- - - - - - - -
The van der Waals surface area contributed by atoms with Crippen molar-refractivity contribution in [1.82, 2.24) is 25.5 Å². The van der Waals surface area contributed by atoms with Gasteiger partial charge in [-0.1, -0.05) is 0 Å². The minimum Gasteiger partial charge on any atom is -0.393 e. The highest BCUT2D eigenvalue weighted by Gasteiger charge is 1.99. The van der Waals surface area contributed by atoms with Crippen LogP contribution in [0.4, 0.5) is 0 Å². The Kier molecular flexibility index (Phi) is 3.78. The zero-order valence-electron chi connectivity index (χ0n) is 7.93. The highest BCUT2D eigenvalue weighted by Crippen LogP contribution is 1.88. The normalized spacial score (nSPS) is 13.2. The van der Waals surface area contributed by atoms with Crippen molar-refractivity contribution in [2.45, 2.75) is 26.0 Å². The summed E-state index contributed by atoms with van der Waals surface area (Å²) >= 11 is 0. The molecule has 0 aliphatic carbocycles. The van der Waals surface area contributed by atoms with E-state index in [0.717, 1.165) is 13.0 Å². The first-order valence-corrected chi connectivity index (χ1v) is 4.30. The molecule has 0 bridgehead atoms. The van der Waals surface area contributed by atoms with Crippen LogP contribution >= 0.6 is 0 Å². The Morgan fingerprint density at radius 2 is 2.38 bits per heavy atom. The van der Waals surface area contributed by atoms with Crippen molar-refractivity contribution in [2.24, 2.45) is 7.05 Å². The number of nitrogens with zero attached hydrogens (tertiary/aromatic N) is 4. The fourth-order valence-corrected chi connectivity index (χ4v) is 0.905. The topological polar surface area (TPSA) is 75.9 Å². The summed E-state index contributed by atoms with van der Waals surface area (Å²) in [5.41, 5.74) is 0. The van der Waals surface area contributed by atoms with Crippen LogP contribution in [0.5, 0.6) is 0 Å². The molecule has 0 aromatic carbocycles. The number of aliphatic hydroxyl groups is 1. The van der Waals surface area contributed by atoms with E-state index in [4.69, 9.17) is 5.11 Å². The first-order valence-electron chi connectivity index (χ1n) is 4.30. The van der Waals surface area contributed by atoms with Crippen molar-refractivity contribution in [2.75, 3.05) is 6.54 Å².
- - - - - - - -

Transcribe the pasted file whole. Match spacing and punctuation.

The van der Waals surface area contributed by atoms with Crippen molar-refractivity contribution in [1.82, 2.24) is 25.5 Å². The van der Waals surface area contributed by atoms with Gasteiger partial charge in [-0.1, -0.05) is 0 Å². The minimum Gasteiger partial charge on any atom is -0.393 e. The highest BCUT2D eigenvalue weighted by Gasteiger charge is 1.99. The van der Waals surface area contributed by atoms with Crippen LogP contribution in [0.4, 0.5) is 0 Å². The Kier molecular flexibility index (Phi) is 3.78. The zero-order valence-electron chi connectivity index (χ0n) is 7.93. The highest BCUT2D eigenvalue weighted by Crippen LogP contribution is 1.88. The normalized spacial score (nSPS) is 13.2. The van der Waals surface area contributed by atoms with Crippen molar-refractivity contribution in [2.45, 2.75) is 26.0 Å². The summed E-state index contributed by atoms with van der Waals surface area (Å²) >= 11 is 0. The molecule has 0 aliphatic carbocycles. The van der Waals surface area contributed by atoms with E-state index in [0.717, 1.165) is 13.0 Å². The first-order valence-corrected chi connectivity index (χ1v) is 4.30. The molecule has 0 bridgehead atoms. The van der Waals surface area contributed by atoms with Crippen LogP contribution >= 0.6 is 0 Å². The Morgan fingerprint density at radius 2 is 2.38 bits per heavy atom. The van der Waals surface area contributed by atoms with Crippen molar-refractivity contribution in [2.24, 2.45) is 7.05 Å². The number of nitrogens with zero attached hydrogens (tertiary/aromatic N) is 4. The fourth-order valence-corrected chi connectivity index (χ4v) is 0.905. The topological polar surface area (TPSA) is 75.9 Å². The summed E-state index contributed by atoms with van der Waals surface area (Å²) in [5.41, 5.74) is 0. The van der Waals surface area contributed by atoms with Crippen LogP contribution in [0.5, 0.6) is 0 Å². The molecule has 0 aromatic carbocycles. The number of aliphatic hydroxyl groups is 1. The van der Waals surface area contributed by atoms with E-state index in [4.69, 9.17) is 5.11 Å². The first-order valence-electron chi connectivity index (χ1n) is 4.30. The van der Waals surface area contributed by atoms with Crippen molar-refractivity contribution in [2.75, 3.05) is 6.54 Å².